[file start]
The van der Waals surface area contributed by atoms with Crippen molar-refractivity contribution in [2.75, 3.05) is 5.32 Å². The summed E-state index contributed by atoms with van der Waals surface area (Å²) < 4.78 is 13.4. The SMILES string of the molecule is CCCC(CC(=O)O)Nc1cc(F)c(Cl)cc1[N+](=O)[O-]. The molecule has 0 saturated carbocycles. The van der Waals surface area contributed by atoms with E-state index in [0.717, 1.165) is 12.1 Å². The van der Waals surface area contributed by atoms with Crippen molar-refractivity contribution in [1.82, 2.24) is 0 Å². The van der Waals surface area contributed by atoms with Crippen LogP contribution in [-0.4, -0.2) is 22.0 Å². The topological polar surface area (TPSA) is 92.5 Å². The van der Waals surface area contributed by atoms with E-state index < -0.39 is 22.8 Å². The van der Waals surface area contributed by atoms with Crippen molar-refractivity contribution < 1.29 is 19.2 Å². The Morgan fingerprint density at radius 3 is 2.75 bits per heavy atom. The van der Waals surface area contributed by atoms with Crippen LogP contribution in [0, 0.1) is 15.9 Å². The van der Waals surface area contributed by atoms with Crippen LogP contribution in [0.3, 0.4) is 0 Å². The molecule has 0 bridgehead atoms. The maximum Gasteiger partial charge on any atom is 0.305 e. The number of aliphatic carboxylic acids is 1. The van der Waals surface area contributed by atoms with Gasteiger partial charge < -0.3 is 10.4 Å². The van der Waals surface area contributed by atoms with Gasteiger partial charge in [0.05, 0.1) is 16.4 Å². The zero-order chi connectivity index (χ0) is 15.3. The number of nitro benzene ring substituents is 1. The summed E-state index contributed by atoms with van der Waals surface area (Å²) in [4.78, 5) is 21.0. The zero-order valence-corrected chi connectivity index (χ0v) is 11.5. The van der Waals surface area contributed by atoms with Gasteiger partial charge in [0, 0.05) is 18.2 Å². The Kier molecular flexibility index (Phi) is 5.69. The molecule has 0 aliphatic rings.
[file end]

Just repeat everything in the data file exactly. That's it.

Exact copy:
The van der Waals surface area contributed by atoms with Crippen molar-refractivity contribution in [2.75, 3.05) is 5.32 Å². The summed E-state index contributed by atoms with van der Waals surface area (Å²) < 4.78 is 13.4. The SMILES string of the molecule is CCCC(CC(=O)O)Nc1cc(F)c(Cl)cc1[N+](=O)[O-]. The molecule has 0 saturated carbocycles. The van der Waals surface area contributed by atoms with E-state index in [0.717, 1.165) is 12.1 Å². The van der Waals surface area contributed by atoms with Crippen molar-refractivity contribution in [1.82, 2.24) is 0 Å². The van der Waals surface area contributed by atoms with Crippen LogP contribution in [-0.4, -0.2) is 22.0 Å². The topological polar surface area (TPSA) is 92.5 Å². The van der Waals surface area contributed by atoms with E-state index < -0.39 is 22.8 Å². The van der Waals surface area contributed by atoms with Crippen molar-refractivity contribution < 1.29 is 19.2 Å². The Morgan fingerprint density at radius 3 is 2.75 bits per heavy atom. The van der Waals surface area contributed by atoms with Crippen LogP contribution in [0, 0.1) is 15.9 Å². The van der Waals surface area contributed by atoms with Crippen LogP contribution in [0.3, 0.4) is 0 Å². The molecule has 0 bridgehead atoms. The maximum Gasteiger partial charge on any atom is 0.305 e. The number of aliphatic carboxylic acids is 1. The van der Waals surface area contributed by atoms with Gasteiger partial charge < -0.3 is 10.4 Å². The van der Waals surface area contributed by atoms with Gasteiger partial charge in [0.05, 0.1) is 16.4 Å². The zero-order chi connectivity index (χ0) is 15.3. The number of nitro benzene ring substituents is 1. The summed E-state index contributed by atoms with van der Waals surface area (Å²) in [4.78, 5) is 21.0. The zero-order valence-corrected chi connectivity index (χ0v) is 11.5. The van der Waals surface area contributed by atoms with Gasteiger partial charge in [0, 0.05) is 18.2 Å². The Kier molecular flexibility index (Phi) is 5.69. The molecule has 0 aliphatic rings.